A fascinating roll of paper has been discovered amongst the collections which is actually an early type of 'passport' (ref. R/D142/1/3). It relates to Charles Blandy and as these images show, it contains as series of stamps with details of the places he visited in 1822-1823.
Charles Blandy was one of the Blandy family who were known in Reading for brewing, banking and, most notably, law. Their solicitors firm was established in Reading in 1733, but Charles took the route of brewing and banking rather than law. Perhaps he chose to take year out and travel through France and Italy in order to see the historic sites there. Calais, Paris, Rome, Milan and Tuscany are just a few of the places that he visited.
Officials were keen to keep track of visitors at this time, though with the establishment of the railways it proved to be very difficult. It was not until the outbreak of the First World War that passports were introduced in a more official capacity.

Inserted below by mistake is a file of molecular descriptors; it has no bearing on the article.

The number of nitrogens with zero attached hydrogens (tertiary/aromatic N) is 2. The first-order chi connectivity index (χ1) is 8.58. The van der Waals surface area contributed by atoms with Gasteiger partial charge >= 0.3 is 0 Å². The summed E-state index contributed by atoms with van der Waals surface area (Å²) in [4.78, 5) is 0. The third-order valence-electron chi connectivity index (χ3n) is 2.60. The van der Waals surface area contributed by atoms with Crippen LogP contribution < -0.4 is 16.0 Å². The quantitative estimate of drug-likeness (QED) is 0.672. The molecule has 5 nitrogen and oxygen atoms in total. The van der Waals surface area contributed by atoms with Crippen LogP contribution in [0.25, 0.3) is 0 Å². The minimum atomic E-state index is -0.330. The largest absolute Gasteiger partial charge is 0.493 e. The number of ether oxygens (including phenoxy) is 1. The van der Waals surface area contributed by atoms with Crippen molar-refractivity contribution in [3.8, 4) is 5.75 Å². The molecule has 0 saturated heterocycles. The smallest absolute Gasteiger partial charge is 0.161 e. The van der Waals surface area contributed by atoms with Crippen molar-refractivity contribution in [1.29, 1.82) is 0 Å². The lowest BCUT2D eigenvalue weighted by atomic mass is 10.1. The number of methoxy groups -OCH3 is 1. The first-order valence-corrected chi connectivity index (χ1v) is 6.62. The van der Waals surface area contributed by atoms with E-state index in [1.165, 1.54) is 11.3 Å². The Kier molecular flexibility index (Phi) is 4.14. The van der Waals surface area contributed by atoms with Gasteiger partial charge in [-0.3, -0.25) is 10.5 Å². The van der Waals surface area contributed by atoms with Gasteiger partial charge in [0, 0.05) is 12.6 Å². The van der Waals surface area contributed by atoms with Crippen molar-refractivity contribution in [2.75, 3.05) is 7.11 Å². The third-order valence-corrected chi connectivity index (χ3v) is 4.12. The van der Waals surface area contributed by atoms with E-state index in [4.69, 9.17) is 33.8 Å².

The document itself looks more like a travel itinerary than a passport of the modern sense. Unfortunately it hasn't survived in a very good condition which means that it will not be accessible until repair work can be carried out. But to think that Charles Blandy carried it around on his travels and that it survived not only those journeys, but through time itself, is really quite something.